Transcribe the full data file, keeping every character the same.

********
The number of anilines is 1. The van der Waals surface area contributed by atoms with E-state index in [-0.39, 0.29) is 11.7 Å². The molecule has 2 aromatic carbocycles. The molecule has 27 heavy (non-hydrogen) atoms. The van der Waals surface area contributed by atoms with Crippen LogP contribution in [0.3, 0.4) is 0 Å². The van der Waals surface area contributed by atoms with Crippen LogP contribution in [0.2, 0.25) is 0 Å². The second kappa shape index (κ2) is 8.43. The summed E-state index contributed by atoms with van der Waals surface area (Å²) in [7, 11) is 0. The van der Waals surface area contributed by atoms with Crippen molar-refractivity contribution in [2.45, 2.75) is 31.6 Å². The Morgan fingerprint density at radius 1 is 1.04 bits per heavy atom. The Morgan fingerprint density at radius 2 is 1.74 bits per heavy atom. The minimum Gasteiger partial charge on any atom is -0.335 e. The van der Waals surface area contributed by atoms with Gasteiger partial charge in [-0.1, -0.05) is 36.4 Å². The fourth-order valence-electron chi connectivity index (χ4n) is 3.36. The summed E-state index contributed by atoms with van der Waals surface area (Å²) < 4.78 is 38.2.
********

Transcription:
The number of anilines is 1. The van der Waals surface area contributed by atoms with E-state index in [-0.39, 0.29) is 11.7 Å². The molecule has 2 aromatic carbocycles. The molecule has 27 heavy (non-hydrogen) atoms. The van der Waals surface area contributed by atoms with Crippen LogP contribution in [0.3, 0.4) is 0 Å². The van der Waals surface area contributed by atoms with Crippen LogP contribution in [0.2, 0.25) is 0 Å². The second kappa shape index (κ2) is 8.43. The summed E-state index contributed by atoms with van der Waals surface area (Å²) in [7, 11) is 0. The van der Waals surface area contributed by atoms with Crippen molar-refractivity contribution in [2.45, 2.75) is 31.6 Å². The Morgan fingerprint density at radius 1 is 1.04 bits per heavy atom. The Morgan fingerprint density at radius 2 is 1.74 bits per heavy atom. The minimum Gasteiger partial charge on any atom is -0.335 e. The van der Waals surface area contributed by atoms with Gasteiger partial charge in [-0.1, -0.05) is 36.4 Å². The fourth-order valence-electron chi connectivity index (χ4n) is 3.36. The summed E-state index contributed by atoms with van der Waals surface area (Å²) < 4.78 is 38.2.